The seagull imperative
Drew, N. (2006). The seagull imperative. The Australian Community Psychologist, 18(1), 40-41.
In Australia, many Community Psychologists are University based academics desperately juggling the competing demands of their institutions and their commitment to community engagement. We are all under pressure to generate outcomes on behalf of our respective institutions.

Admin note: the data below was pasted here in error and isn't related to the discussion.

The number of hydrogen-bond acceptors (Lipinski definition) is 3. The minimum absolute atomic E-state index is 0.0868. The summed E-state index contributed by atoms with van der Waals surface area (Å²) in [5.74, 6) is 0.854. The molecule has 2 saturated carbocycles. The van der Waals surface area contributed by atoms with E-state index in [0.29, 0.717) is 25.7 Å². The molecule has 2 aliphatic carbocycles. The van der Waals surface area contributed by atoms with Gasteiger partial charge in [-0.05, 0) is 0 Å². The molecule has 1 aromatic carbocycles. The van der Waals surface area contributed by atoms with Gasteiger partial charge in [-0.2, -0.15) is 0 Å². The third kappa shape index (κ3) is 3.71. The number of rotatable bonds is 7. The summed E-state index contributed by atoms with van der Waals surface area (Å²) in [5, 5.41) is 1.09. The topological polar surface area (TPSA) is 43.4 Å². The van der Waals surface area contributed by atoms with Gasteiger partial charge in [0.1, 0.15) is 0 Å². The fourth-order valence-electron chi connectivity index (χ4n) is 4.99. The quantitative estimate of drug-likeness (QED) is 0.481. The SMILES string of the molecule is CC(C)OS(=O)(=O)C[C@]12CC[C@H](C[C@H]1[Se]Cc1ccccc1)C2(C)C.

Unfortunately, we often find that our commitment to principled practice is at odds with the demands of University research bodies. We must of necessity accrue academic currency, the coin of the tertiary realm, if we are to scale the dizzy heights of academe. The most valuable denominations of academic currency are of course the refereed journal articles and research funding. To build our balance we often default to the Seagull Imperative. The seagull imperative is an insidious form of academic corrosion eating away our commitment to principled practice. As many of you will know a ‘seagull’ is a researcher or consultant who flies into a community; craps all over everything then leaves the community to tidy up the mess. It is no surprise that many communities have become both burdened with meaningless research reports and disenchanted with researchers/consultants, regardless of how well intentioned they are. Many people in Indigenous communities will say with a sense of resignation, rather than any real sense of satisfaction, “Welcome to our world!”